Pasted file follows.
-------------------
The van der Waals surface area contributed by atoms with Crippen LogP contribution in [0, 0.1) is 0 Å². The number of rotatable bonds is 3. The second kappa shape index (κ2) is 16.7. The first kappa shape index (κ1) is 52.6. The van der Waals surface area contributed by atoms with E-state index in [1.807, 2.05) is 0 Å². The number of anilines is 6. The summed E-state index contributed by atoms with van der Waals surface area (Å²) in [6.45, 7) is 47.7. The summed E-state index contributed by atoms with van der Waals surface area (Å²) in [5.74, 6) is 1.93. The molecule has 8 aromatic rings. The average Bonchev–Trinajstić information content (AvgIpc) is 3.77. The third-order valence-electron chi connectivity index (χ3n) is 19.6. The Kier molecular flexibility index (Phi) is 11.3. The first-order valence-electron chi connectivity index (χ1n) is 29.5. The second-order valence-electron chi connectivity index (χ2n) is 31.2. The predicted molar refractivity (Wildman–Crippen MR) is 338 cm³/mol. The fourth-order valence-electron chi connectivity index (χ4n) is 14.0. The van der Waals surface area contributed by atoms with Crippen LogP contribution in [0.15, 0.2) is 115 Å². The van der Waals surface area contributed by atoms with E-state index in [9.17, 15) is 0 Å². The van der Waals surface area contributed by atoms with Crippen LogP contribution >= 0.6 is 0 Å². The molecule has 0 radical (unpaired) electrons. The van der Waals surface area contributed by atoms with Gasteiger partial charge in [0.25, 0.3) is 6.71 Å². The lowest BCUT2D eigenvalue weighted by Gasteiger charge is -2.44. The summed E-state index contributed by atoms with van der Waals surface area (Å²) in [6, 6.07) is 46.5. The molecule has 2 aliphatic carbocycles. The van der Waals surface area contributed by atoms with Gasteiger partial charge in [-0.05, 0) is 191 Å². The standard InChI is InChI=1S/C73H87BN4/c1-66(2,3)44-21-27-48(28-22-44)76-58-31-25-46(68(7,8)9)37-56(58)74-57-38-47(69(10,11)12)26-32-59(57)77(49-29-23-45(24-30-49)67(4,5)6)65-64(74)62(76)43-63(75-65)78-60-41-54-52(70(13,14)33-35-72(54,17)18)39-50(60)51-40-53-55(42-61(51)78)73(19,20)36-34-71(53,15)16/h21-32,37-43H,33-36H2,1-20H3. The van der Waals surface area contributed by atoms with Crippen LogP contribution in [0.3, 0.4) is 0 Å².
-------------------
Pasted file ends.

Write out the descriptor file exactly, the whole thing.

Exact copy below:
The van der Waals surface area contributed by atoms with Crippen LogP contribution in [0, 0.1) is 0 Å². The number of rotatable bonds is 3. The second kappa shape index (κ2) is 16.7. The first kappa shape index (κ1) is 52.6. The van der Waals surface area contributed by atoms with E-state index in [1.807, 2.05) is 0 Å². The number of anilines is 6. The summed E-state index contributed by atoms with van der Waals surface area (Å²) in [6.45, 7) is 47.7. The summed E-state index contributed by atoms with van der Waals surface area (Å²) in [5.74, 6) is 1.93. The molecule has 8 aromatic rings. The average Bonchev–Trinajstić information content (AvgIpc) is 3.77. The third-order valence-electron chi connectivity index (χ3n) is 19.6. The Kier molecular flexibility index (Phi) is 11.3. The first-order valence-electron chi connectivity index (χ1n) is 29.5. The second-order valence-electron chi connectivity index (χ2n) is 31.2. The predicted molar refractivity (Wildman–Crippen MR) is 338 cm³/mol. The fourth-order valence-electron chi connectivity index (χ4n) is 14.0. The van der Waals surface area contributed by atoms with Crippen LogP contribution in [0.15, 0.2) is 115 Å². The van der Waals surface area contributed by atoms with E-state index in [9.17, 15) is 0 Å². The van der Waals surface area contributed by atoms with Crippen LogP contribution >= 0.6 is 0 Å². The molecule has 0 radical (unpaired) electrons. The van der Waals surface area contributed by atoms with Gasteiger partial charge in [0.25, 0.3) is 6.71 Å². The lowest BCUT2D eigenvalue weighted by Gasteiger charge is -2.44. The summed E-state index contributed by atoms with van der Waals surface area (Å²) in [6, 6.07) is 46.5. The molecule has 2 aliphatic carbocycles. The van der Waals surface area contributed by atoms with Gasteiger partial charge in [-0.05, 0) is 191 Å². The standard InChI is InChI=1S/C73H87BN4/c1-66(2,3)44-21-27-48(28-22-44)76-58-31-25-46(68(7,8)9)37-56(58)74-57-38-47(69(10,11)12)26-32-59(57)77(49-29-23-45(24-30-49)67(4,5)6)65-64(74)62(76)43-63(75-65)78-60-41-54-52(70(13,14)33-35-72(54,17)18)39-50(60)51-40-53-55(42-61(51)78)73(19,20)36-34-71(53,15)16/h21-32,37-43H,33-36H2,1-20H3. The van der Waals surface area contributed by atoms with Crippen LogP contribution in [0.3, 0.4) is 0 Å².